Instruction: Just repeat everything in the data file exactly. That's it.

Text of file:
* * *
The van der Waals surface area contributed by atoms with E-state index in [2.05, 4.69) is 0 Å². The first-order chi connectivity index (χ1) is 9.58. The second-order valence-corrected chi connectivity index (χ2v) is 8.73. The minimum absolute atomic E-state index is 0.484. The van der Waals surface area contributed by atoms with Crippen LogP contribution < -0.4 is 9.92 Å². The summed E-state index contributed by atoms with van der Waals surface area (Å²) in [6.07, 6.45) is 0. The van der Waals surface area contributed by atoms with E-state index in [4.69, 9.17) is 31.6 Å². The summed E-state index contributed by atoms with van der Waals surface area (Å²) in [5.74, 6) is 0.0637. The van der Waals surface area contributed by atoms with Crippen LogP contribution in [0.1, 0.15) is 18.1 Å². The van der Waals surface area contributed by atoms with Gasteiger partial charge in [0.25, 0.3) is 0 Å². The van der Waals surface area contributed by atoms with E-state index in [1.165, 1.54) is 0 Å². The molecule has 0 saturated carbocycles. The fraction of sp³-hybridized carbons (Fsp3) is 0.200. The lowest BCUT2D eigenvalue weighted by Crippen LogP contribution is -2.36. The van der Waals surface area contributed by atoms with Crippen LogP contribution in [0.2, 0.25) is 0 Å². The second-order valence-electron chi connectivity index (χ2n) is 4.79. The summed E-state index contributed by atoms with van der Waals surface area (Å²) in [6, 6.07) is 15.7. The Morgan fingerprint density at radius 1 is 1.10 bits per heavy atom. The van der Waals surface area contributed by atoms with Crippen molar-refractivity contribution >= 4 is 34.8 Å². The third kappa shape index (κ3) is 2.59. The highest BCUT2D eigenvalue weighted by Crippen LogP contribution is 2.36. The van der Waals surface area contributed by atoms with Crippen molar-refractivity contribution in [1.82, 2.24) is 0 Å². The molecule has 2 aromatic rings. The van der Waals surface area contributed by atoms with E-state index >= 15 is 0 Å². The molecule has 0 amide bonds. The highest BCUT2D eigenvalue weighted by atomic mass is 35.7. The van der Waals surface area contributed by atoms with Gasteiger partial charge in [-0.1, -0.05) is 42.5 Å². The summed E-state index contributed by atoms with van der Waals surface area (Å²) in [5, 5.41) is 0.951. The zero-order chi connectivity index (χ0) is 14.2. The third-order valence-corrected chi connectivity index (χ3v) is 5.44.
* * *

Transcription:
The van der Waals surface area contributed by atoms with E-state index in [2.05, 4.69) is 0 Å². The first-order chi connectivity index (χ1) is 9.58. The second-order valence-corrected chi connectivity index (χ2v) is 8.73. The minimum absolute atomic E-state index is 0.484. The van der Waals surface area contributed by atoms with Crippen LogP contribution < -0.4 is 9.92 Å². The summed E-state index contributed by atoms with van der Waals surface area (Å²) in [6.07, 6.45) is 0. The van der Waals surface area contributed by atoms with E-state index in [4.69, 9.17) is 31.6 Å². The summed E-state index contributed by atoms with van der Waals surface area (Å²) in [5.74, 6) is 0.0637. The van der Waals surface area contributed by atoms with Crippen LogP contribution in [0.1, 0.15) is 18.1 Å². The van der Waals surface area contributed by atoms with Gasteiger partial charge in [0.25, 0.3) is 0 Å². The van der Waals surface area contributed by atoms with E-state index in [1.165, 1.54) is 0 Å². The molecule has 0 saturated carbocycles. The fraction of sp³-hybridized carbons (Fsp3) is 0.200. The lowest BCUT2D eigenvalue weighted by Crippen LogP contribution is -2.36. The van der Waals surface area contributed by atoms with Crippen LogP contribution in [0.2, 0.25) is 0 Å². The second-order valence-electron chi connectivity index (χ2n) is 4.79. The summed E-state index contributed by atoms with van der Waals surface area (Å²) in [6, 6.07) is 15.7. The Morgan fingerprint density at radius 1 is 1.10 bits per heavy atom. The van der Waals surface area contributed by atoms with Crippen molar-refractivity contribution >= 4 is 34.8 Å². The third kappa shape index (κ3) is 2.59. The highest BCUT2D eigenvalue weighted by Crippen LogP contribution is 2.36. The van der Waals surface area contributed by atoms with Crippen molar-refractivity contribution in [1.82, 2.24) is 0 Å². The molecule has 2 aromatic rings. The van der Waals surface area contributed by atoms with E-state index >= 15 is 0 Å². The molecule has 0 amide bonds. The highest BCUT2D eigenvalue weighted by atomic mass is 35.7. The van der Waals surface area contributed by atoms with Gasteiger partial charge in [-0.1, -0.05) is 42.5 Å². The summed E-state index contributed by atoms with van der Waals surface area (Å²) in [5, 5.41) is 0.951. The zero-order chi connectivity index (χ0) is 14.2. The third-order valence-corrected chi connectivity index (χ3v) is 5.44.